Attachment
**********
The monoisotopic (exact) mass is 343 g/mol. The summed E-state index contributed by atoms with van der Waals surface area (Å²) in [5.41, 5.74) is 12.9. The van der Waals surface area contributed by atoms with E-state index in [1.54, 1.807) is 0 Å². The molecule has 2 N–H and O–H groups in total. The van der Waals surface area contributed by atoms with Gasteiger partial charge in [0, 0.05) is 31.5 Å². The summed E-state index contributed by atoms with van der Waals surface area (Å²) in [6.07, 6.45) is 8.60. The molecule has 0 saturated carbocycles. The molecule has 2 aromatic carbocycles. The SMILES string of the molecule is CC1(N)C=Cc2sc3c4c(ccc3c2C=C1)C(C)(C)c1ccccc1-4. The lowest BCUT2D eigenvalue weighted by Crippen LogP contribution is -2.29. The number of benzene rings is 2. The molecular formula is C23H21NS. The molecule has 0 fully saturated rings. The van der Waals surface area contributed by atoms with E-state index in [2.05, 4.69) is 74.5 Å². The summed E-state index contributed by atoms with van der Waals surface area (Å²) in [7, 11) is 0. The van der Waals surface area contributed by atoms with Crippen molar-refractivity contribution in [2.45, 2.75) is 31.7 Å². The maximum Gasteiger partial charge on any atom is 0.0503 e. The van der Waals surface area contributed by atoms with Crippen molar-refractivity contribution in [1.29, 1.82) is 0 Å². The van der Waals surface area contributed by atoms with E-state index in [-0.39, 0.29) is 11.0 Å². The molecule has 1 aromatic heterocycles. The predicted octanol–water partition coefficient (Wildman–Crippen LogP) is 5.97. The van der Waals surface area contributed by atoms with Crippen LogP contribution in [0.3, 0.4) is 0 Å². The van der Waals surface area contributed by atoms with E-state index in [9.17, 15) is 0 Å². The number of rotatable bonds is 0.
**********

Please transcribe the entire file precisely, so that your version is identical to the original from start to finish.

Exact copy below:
The monoisotopic (exact) mass is 343 g/mol. The summed E-state index contributed by atoms with van der Waals surface area (Å²) in [5.41, 5.74) is 12.9. The van der Waals surface area contributed by atoms with E-state index in [1.54, 1.807) is 0 Å². The molecule has 2 N–H and O–H groups in total. The van der Waals surface area contributed by atoms with Gasteiger partial charge in [0, 0.05) is 31.5 Å². The summed E-state index contributed by atoms with van der Waals surface area (Å²) in [6.07, 6.45) is 8.60. The molecule has 0 saturated carbocycles. The molecule has 2 aromatic carbocycles. The SMILES string of the molecule is CC1(N)C=Cc2sc3c4c(ccc3c2C=C1)C(C)(C)c1ccccc1-4. The lowest BCUT2D eigenvalue weighted by Crippen LogP contribution is -2.29. The number of benzene rings is 2. The molecular formula is C23H21NS. The molecule has 0 fully saturated rings. The van der Waals surface area contributed by atoms with E-state index in [2.05, 4.69) is 74.5 Å². The summed E-state index contributed by atoms with van der Waals surface area (Å²) in [7, 11) is 0. The van der Waals surface area contributed by atoms with Crippen molar-refractivity contribution in [2.45, 2.75) is 31.7 Å². The maximum Gasteiger partial charge on any atom is 0.0503 e. The van der Waals surface area contributed by atoms with Crippen molar-refractivity contribution in [1.29, 1.82) is 0 Å². The van der Waals surface area contributed by atoms with E-state index in [-0.39, 0.29) is 11.0 Å². The molecule has 1 aromatic heterocycles. The predicted octanol–water partition coefficient (Wildman–Crippen LogP) is 5.97. The van der Waals surface area contributed by atoms with Crippen LogP contribution in [0.3, 0.4) is 0 Å². The van der Waals surface area contributed by atoms with E-state index in [9.17, 15) is 0 Å². The number of rotatable bonds is 0.